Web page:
By-catch fish and fish waste like heads and offal are usually disposed, resulting in pollution to the environment. There is, however, potential to use fish waste as a feedstuff for pigs in the form of silage. It is cheap and simple – but what is the nutritional value?
According to previous studies, the ever-increasing consumption of animal products demands enormous resources; there is a risk of animal feed resources becoming scarce due to the ongoing climatic changes, and food-feed-fuel competition. Besides the high costs of conventional feed resources such as soybean meal and fishmeal, the future availability of these resources might also be limited. This calls for the feed industry to shift its attention towards possible alternatives. A potential source of protein, fish silage – is easy to make, economical, and reduces environmental problems of dumping. It has a considerably high nutritional value in pig diets.
It is advisable to start with fresh raw materials for the silage to reduce high bacterial contents which might result in poor quality silage. It is also a good idea to chill the fish and fish waste products before transportation from the processing plants or vessels to the fish silage production plant, or even better, process the silage at sea. However, the bacterial problem is most unlikely to be a problem especially with the acid ensilage method. Which are the main methods used for the production of fish silage?
Acid fish silage is made from by-catch or fish wastes, which are preferably chopped or ground, placed in non-metallic vats (tanks or tubs which hold liquids), mixed with an acid solution and stirred several times daily for 3 to 5 days. The acid lowers pH and prevents bacterial putrefaction, which allows the silage to be stored for a longer period. Propionic and formic acids, and mineral acids, such as sulphuric or hydrochloric acids can be used. This method mainly inhibits bacterial growth, prevent spoilage, and speeds up the breakdown of tissue proteins.
The method is similar to acid ensilage; in this method, preservation is the result of acidity arising from the growth of lactic acid-producing bacteria. Following chopping of the by-catch or fish wastes, the products are mixed with a carbohydrate source in non-metallic vats, and mixed with a carbohydrate source before storing in airtight conditions. Lactic acid bacteria ensures proper fermentation and reduced spoilage.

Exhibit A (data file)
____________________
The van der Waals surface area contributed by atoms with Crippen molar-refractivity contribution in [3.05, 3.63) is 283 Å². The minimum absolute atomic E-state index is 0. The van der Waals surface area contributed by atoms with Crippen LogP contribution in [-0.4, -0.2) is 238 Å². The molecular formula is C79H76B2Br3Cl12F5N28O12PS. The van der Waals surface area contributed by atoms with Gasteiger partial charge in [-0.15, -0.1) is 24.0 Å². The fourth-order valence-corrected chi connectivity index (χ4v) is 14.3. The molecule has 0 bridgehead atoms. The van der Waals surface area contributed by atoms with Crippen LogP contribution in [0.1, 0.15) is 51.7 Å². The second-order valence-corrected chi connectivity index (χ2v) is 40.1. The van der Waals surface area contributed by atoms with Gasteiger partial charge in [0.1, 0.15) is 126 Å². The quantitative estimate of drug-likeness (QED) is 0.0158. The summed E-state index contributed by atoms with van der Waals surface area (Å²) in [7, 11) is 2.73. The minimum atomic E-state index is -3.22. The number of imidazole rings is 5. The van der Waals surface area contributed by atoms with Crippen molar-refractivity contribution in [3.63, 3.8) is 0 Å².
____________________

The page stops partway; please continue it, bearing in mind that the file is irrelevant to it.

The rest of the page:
For both methods the following applies: to prevent oxidation and rancidity, an antioxidant may be added at the time of ensiling; ethoxyquin or butylated hydroxytoluene (BHT) at 150-200 ppm are commonly used as antioxidants.
In brief, fish silage has been shown to have some desirable attributes. According to a leading study by K.A. Winter and L.A.W. Feltham of the Memorial University of Newfoundland, Canada back in 1983, fish silage is made mainly for the following reasons:
The variation in nutrient composition depends on the type of fish, by-catch or part of the fish that is processed in the silage. Fish silage also supplies appreciable amounts of calcium and phosphorus. Most amino acids remain stable in the acidic silage, although there can be losses of some of the amino acids during storage. The amino acid composition of fish silage resembles that of fishmeal, provided it is made from the same type of raw materials. Generally, fish silage is a good source of essential amino acids.
Table 1 shows the nutritional value of fish silage from different sources for pigs. It can be seen that fish silage holds a good nutritional value for pigs; it’s similar to fishmeal. However, unless the silage is low in oil content it must be de-oiled before feeding to reduce the risk of meat carrying undesirable odours or off-flavours; if the oil content is high, it is recommended that fish silage be removed from the diet at least 30 days before slaughter.
In a study of E.S. Batterham and others, associated withthe New South Wales Department of Agriculture, Australia, in 1983, wheat-based diets were formulated in which fish silage partially or completely replaced soybean meal as the protein supplement (Table 2).
The diets were evaluated over the 20 to 45kg growth phase. Half the pigs were slaughtered at 45kg live weight; the remainder were fed on the wheat and soybean meal diet to 80kg liveweight in order to observe the effect of withdrawal of fish silage at 45kg on subsequent growth performance. The addition of fish silage improved growth rate and feed conversion ratio during the 20 to 45kg growth phase. Over the 20 to 80kg growth phase, the beneficial effects of fish silage on growth rate and feed conversion were maintained.
References available on request.